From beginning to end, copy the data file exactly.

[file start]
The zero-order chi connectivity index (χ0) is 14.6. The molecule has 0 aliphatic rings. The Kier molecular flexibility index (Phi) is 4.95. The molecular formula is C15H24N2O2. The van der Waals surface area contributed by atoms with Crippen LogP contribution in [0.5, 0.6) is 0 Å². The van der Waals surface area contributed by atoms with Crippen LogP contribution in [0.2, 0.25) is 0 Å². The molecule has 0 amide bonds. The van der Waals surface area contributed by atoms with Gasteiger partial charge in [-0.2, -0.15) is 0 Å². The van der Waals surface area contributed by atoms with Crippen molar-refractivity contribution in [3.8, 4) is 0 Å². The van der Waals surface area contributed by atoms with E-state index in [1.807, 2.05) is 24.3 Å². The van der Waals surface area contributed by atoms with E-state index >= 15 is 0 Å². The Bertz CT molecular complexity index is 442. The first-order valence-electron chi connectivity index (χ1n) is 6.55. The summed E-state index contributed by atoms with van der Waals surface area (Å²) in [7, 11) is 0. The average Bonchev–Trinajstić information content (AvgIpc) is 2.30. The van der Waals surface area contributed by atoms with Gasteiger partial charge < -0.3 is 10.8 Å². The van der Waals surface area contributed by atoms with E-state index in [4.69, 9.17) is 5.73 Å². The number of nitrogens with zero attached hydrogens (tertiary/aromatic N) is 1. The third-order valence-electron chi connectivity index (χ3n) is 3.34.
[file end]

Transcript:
The zero-order chi connectivity index (χ0) is 14.6. The molecule has 0 aliphatic rings. The Kier molecular flexibility index (Phi) is 4.95. The molecular formula is C15H24N2O2. The van der Waals surface area contributed by atoms with Crippen LogP contribution in [0.5, 0.6) is 0 Å². The van der Waals surface area contributed by atoms with Crippen LogP contribution in [0.2, 0.25) is 0 Å². The molecule has 0 amide bonds. The van der Waals surface area contributed by atoms with Gasteiger partial charge in [-0.2, -0.15) is 0 Å². The van der Waals surface area contributed by atoms with Crippen molar-refractivity contribution in [3.8, 4) is 0 Å². The van der Waals surface area contributed by atoms with E-state index in [1.807, 2.05) is 24.3 Å². The van der Waals surface area contributed by atoms with E-state index >= 15 is 0 Å². The Bertz CT molecular complexity index is 442. The first-order valence-electron chi connectivity index (χ1n) is 6.55. The summed E-state index contributed by atoms with van der Waals surface area (Å²) in [7, 11) is 0. The average Bonchev–Trinajstić information content (AvgIpc) is 2.30. The van der Waals surface area contributed by atoms with Gasteiger partial charge < -0.3 is 10.8 Å². The van der Waals surface area contributed by atoms with E-state index in [4.69, 9.17) is 5.73 Å². The number of nitrogens with zero attached hydrogens (tertiary/aromatic N) is 1. The third-order valence-electron chi connectivity index (χ3n) is 3.34.